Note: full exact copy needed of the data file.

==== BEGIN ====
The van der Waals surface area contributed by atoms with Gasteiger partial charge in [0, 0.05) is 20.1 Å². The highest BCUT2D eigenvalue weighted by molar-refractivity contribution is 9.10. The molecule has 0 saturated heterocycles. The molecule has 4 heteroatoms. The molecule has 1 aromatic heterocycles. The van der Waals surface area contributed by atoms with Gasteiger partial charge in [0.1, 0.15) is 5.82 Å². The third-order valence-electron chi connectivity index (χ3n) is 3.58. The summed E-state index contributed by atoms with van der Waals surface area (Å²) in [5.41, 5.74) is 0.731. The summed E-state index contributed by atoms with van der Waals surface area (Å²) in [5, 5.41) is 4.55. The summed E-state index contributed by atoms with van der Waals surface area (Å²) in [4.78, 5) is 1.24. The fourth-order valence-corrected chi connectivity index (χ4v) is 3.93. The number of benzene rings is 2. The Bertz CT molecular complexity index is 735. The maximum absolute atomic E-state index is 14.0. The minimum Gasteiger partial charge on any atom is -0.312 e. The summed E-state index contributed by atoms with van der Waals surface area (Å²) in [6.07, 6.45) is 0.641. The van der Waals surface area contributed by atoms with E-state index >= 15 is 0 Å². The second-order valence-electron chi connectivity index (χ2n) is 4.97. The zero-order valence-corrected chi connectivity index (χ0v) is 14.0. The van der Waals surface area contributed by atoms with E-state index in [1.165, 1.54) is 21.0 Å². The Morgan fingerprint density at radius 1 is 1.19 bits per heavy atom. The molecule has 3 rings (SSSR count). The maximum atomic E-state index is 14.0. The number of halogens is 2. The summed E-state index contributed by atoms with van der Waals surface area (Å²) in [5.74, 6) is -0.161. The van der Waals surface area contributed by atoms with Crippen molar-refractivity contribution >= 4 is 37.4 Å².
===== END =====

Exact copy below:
The van der Waals surface area contributed by atoms with Gasteiger partial charge in [0, 0.05) is 20.1 Å². The highest BCUT2D eigenvalue weighted by molar-refractivity contribution is 9.10. The molecule has 0 saturated heterocycles. The molecule has 4 heteroatoms. The molecule has 1 aromatic heterocycles. The van der Waals surface area contributed by atoms with Gasteiger partial charge in [0.1, 0.15) is 5.82 Å². The third-order valence-electron chi connectivity index (χ3n) is 3.58. The summed E-state index contributed by atoms with van der Waals surface area (Å²) in [5.41, 5.74) is 0.731. The summed E-state index contributed by atoms with van der Waals surface area (Å²) in [5, 5.41) is 4.55. The summed E-state index contributed by atoms with van der Waals surface area (Å²) in [4.78, 5) is 1.24. The fourth-order valence-corrected chi connectivity index (χ4v) is 3.93. The number of benzene rings is 2. The Bertz CT molecular complexity index is 735. The maximum absolute atomic E-state index is 14.0. The minimum Gasteiger partial charge on any atom is -0.312 e. The summed E-state index contributed by atoms with van der Waals surface area (Å²) in [6.07, 6.45) is 0.641. The van der Waals surface area contributed by atoms with E-state index >= 15 is 0 Å². The second-order valence-electron chi connectivity index (χ2n) is 4.97. The zero-order valence-corrected chi connectivity index (χ0v) is 14.0. The van der Waals surface area contributed by atoms with E-state index in [1.165, 1.54) is 21.0 Å². The Morgan fingerprint density at radius 1 is 1.19 bits per heavy atom. The molecule has 3 rings (SSSR count). The maximum atomic E-state index is 14.0. The number of halogens is 2. The summed E-state index contributed by atoms with van der Waals surface area (Å²) in [5.74, 6) is -0.161. The van der Waals surface area contributed by atoms with Crippen molar-refractivity contribution >= 4 is 37.4 Å².